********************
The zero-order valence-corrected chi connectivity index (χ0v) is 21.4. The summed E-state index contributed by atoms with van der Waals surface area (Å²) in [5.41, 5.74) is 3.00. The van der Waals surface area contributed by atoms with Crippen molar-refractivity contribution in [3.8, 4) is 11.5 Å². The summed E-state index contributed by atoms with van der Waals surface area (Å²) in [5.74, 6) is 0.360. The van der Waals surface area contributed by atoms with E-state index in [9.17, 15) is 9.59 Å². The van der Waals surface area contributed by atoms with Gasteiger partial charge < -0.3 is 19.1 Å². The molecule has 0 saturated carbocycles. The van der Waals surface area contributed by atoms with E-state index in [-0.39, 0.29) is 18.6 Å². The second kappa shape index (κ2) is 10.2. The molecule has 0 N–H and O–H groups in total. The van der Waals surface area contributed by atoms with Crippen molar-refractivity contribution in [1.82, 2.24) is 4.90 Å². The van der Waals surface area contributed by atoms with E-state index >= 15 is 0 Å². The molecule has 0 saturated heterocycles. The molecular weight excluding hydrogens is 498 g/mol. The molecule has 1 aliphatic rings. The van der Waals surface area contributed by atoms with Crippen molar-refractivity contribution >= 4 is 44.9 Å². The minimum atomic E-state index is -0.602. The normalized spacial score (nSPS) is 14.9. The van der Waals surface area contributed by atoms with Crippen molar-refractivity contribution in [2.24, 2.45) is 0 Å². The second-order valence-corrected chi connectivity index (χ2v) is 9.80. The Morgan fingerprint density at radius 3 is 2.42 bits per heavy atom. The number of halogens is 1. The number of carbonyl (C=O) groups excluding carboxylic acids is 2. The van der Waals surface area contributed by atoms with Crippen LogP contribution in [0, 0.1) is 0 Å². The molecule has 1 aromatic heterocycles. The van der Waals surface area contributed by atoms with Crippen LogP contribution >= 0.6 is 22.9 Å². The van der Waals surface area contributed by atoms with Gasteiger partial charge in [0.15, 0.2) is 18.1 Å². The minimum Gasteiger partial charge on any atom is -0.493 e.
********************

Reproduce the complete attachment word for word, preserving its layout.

The zero-order valence-corrected chi connectivity index (χ0v) is 21.4. The summed E-state index contributed by atoms with van der Waals surface area (Å²) in [5.41, 5.74) is 3.00. The van der Waals surface area contributed by atoms with Crippen molar-refractivity contribution in [3.8, 4) is 11.5 Å². The summed E-state index contributed by atoms with van der Waals surface area (Å²) in [5.74, 6) is 0.360. The van der Waals surface area contributed by atoms with E-state index in [9.17, 15) is 9.59 Å². The van der Waals surface area contributed by atoms with Gasteiger partial charge < -0.3 is 19.1 Å². The molecule has 0 saturated carbocycles. The van der Waals surface area contributed by atoms with E-state index in [-0.39, 0.29) is 18.6 Å². The second kappa shape index (κ2) is 10.2. The molecule has 0 N–H and O–H groups in total. The van der Waals surface area contributed by atoms with Crippen molar-refractivity contribution in [1.82, 2.24) is 4.90 Å². The van der Waals surface area contributed by atoms with E-state index >= 15 is 0 Å². The molecule has 0 saturated heterocycles. The molecular weight excluding hydrogens is 498 g/mol. The molecule has 1 aliphatic rings. The van der Waals surface area contributed by atoms with Crippen molar-refractivity contribution >= 4 is 44.9 Å². The minimum atomic E-state index is -0.602. The normalized spacial score (nSPS) is 14.9. The van der Waals surface area contributed by atoms with Crippen molar-refractivity contribution in [2.24, 2.45) is 0 Å². The second-order valence-corrected chi connectivity index (χ2v) is 9.80. The Morgan fingerprint density at radius 3 is 2.42 bits per heavy atom. The number of halogens is 1. The number of carbonyl (C=O) groups excluding carboxylic acids is 2. The van der Waals surface area contributed by atoms with Crippen LogP contribution in [0, 0.1) is 0 Å². The molecule has 1 aromatic heterocycles. The van der Waals surface area contributed by atoms with Crippen LogP contribution >= 0.6 is 22.9 Å². The van der Waals surface area contributed by atoms with Gasteiger partial charge in [0.15, 0.2) is 18.1 Å². The minimum Gasteiger partial charge on any atom is -0.493 e.